When I was a kid, scarcity was part of the music experience. We’d scour used record bins in the backs of stores for quirky or interesting albums. We’d jerry-rig antennas to pick up that one crazy little radio station playing Frank Zappa. We save up our money to buy that one album, then play it again and again and again.
But my kids’ experience with music is different. There is no scarcity. They have access to almost literally every kind of music, instantly. When my son first heard a Hawaiian guitar, he was intrigued and was able to instantly access the entire genre of music. When my daughter posts her videos online, she samples music from across the decades, with no bias.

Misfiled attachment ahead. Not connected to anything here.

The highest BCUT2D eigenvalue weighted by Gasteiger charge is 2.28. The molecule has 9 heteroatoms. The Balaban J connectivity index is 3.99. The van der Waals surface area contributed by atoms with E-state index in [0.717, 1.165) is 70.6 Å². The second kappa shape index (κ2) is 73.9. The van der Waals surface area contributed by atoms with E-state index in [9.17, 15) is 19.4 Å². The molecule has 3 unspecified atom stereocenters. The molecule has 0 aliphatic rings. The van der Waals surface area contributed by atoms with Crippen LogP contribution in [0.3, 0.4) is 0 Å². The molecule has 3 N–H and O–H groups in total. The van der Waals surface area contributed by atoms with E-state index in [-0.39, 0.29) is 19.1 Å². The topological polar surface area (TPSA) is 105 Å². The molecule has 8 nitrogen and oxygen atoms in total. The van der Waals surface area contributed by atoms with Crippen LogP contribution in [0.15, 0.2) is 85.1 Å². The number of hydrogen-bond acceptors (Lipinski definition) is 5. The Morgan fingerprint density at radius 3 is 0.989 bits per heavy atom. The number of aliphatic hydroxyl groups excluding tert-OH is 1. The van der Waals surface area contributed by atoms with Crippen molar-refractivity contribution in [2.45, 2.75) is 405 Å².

I am sometimes a little sad that they can’t experience music like I did. But then again, they have things I could only dream about. Money doesn’t severely limit their access. Geography doesn’t severely limit their access. They can experience music as a nearly unlimited resource, and it is fascinating to watch that happen.
As photographers, we used to be able to only take a few exposures, then pray to the darkroom gods that they came out. We took extreme care with each frame — not because we wanted to, but because we had no choice. Whereas now, we can quickly take hundreds, thousands of shots, and the darkroom gods live in a little rectangle we carry in our pocket. It’s a different relationship to photography. But it is fascinating and wonderful to experience.